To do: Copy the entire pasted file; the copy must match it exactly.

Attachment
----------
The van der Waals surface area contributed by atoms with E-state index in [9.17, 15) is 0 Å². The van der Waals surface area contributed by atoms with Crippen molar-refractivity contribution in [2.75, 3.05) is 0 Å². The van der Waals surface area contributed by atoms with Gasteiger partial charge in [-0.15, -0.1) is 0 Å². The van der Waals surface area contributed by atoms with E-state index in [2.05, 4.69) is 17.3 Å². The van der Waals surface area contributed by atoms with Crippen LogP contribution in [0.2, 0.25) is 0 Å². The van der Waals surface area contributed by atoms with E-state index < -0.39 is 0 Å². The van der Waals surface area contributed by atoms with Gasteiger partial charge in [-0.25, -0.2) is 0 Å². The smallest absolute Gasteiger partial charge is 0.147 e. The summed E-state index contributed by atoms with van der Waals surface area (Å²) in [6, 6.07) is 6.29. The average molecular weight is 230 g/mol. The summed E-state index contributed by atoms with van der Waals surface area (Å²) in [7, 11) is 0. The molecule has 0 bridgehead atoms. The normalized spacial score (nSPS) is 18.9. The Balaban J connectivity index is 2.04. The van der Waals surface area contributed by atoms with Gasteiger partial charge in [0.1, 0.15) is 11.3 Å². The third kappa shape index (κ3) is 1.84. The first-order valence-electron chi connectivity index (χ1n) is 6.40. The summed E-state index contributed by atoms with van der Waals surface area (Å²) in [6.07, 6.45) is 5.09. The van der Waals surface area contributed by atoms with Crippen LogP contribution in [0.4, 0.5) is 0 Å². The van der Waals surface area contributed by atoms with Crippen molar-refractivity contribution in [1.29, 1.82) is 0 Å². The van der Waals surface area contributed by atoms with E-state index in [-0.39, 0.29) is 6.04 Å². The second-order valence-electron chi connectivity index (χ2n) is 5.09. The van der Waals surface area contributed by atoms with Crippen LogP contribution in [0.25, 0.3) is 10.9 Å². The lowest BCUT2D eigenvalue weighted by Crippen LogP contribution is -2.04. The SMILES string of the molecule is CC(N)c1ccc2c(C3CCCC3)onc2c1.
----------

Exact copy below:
The van der Waals surface area contributed by atoms with E-state index in [9.17, 15) is 0 Å². The van der Waals surface area contributed by atoms with Crippen molar-refractivity contribution in [2.75, 3.05) is 0 Å². The van der Waals surface area contributed by atoms with Gasteiger partial charge in [-0.15, -0.1) is 0 Å². The van der Waals surface area contributed by atoms with E-state index in [2.05, 4.69) is 17.3 Å². The van der Waals surface area contributed by atoms with Crippen LogP contribution in [0.2, 0.25) is 0 Å². The van der Waals surface area contributed by atoms with E-state index < -0.39 is 0 Å². The van der Waals surface area contributed by atoms with Gasteiger partial charge in [-0.25, -0.2) is 0 Å². The smallest absolute Gasteiger partial charge is 0.147 e. The summed E-state index contributed by atoms with van der Waals surface area (Å²) in [6, 6.07) is 6.29. The average molecular weight is 230 g/mol. The summed E-state index contributed by atoms with van der Waals surface area (Å²) in [7, 11) is 0. The molecule has 0 bridgehead atoms. The normalized spacial score (nSPS) is 18.9. The Balaban J connectivity index is 2.04. The van der Waals surface area contributed by atoms with Gasteiger partial charge in [0.1, 0.15) is 11.3 Å². The third kappa shape index (κ3) is 1.84. The first-order valence-electron chi connectivity index (χ1n) is 6.40. The summed E-state index contributed by atoms with van der Waals surface area (Å²) in [6.07, 6.45) is 5.09. The van der Waals surface area contributed by atoms with Crippen LogP contribution in [0.4, 0.5) is 0 Å². The van der Waals surface area contributed by atoms with Crippen molar-refractivity contribution in [1.29, 1.82) is 0 Å². The van der Waals surface area contributed by atoms with E-state index in [-0.39, 0.29) is 6.04 Å². The second-order valence-electron chi connectivity index (χ2n) is 5.09. The van der Waals surface area contributed by atoms with Crippen LogP contribution in [0.25, 0.3) is 10.9 Å². The lowest BCUT2D eigenvalue weighted by Crippen LogP contribution is -2.04. The SMILES string of the molecule is CC(N)c1ccc2c(C3CCCC3)onc2c1.